News Abortion

Michigan Vies For “Coercion Test,” Virginia Wants to Ban “Sex Selected” Abortions

Robin Marty

More legislation to fix issues that don't really exist.

Anti-choice activists’ love of creating laws to deal with issues that don’t exist is continuing, this time in Michigan and Virginia.

Via Michigan Messenger:

A new anti-abortion-rights bill introduced in the Michigan House Thursday calls for criminalization of “coercion to abort.”

In its current draft, House Bill 5134 mandates a “physician or qualified person assisting the physician shall orally screen the patient for coercion to abort and domestic violence using the screening tools developed by the department.”

Appreciate our work?

Rewire is a non-profit independent media publication. Your tax-deductible contribution helps support our research, reporting, and analysis.


If a patient discloses coercion to abort, the physician must:

  • Inform the patient that coercing a woman to have an abortion is illegal and grounds for a civil action under which “she may receive financial compensation for her damages.”
  • Postpone the abortion for at least 24 hours after coercion has been disclosed.
  • If a patient under 18 discloses domestic violence or coercion to abort, the physician must report the situation to a local Child Protective Services office.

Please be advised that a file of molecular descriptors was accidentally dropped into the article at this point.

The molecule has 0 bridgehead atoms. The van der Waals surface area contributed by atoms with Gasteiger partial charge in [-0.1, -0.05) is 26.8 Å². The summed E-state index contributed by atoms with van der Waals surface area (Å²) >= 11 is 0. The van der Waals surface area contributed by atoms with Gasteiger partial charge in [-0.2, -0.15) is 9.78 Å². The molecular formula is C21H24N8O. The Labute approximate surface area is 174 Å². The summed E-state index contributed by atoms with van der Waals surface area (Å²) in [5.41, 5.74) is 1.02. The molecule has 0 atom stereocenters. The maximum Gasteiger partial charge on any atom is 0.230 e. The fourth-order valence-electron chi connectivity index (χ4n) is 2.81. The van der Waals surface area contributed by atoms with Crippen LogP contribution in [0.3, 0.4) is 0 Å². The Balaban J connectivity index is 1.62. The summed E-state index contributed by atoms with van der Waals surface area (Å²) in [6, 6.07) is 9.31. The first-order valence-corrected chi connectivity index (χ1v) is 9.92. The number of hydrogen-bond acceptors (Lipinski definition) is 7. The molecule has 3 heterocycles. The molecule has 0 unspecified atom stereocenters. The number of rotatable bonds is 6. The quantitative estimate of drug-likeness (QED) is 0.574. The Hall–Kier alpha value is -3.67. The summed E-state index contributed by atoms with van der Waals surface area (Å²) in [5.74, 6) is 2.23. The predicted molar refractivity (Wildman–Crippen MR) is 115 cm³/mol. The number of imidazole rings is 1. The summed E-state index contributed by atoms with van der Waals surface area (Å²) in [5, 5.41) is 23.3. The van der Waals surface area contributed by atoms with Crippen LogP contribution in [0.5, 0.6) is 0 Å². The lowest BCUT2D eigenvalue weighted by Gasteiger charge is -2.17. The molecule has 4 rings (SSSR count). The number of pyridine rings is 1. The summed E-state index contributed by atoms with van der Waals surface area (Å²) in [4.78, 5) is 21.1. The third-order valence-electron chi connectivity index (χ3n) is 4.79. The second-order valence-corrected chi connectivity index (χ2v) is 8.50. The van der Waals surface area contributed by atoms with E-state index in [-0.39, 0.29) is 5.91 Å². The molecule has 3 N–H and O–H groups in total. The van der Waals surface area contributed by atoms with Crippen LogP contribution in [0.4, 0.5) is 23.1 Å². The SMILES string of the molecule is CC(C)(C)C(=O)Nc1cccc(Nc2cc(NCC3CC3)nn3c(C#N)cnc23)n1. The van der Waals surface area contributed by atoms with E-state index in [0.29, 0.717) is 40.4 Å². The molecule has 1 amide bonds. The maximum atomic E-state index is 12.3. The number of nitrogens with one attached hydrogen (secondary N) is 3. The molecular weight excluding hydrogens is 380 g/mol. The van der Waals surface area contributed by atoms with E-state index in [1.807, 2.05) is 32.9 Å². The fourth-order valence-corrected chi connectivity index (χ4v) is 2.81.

• The facility providing abortions must conspicuously display information about violence against women.

Ooh, “financial compensation!”  Play the “all women will do anything for money” card while telling them that they don’t know their own minds. 

And in Virginia, the biggest problem facing the state appears to be women choosing to abort because of the gender of their babies.  Even though there’s no proof of it being a problem in the country.

The Washington Post reports:

There are four states in the nation where it’s illegal to abort a fetus because of its sex. Randy Minchew would like to make it five.

The Leesburg Republican, a lawyer running for Virginia’s House of Delegates, says he will push to outlaw what’s known as “sex-selective abortion” if elected.

Even anti-choice advocates say it’s really not a priority, but that “it’s a conversation that should be had.”  Because proposing unnecessary restrictions on reproductive health is always a good conversation starter.

Topics and Tags:

Michigan, Virginia

Load More

Reproductive rights are a public health issue. That's a fact.

Thank you for reading Rewire!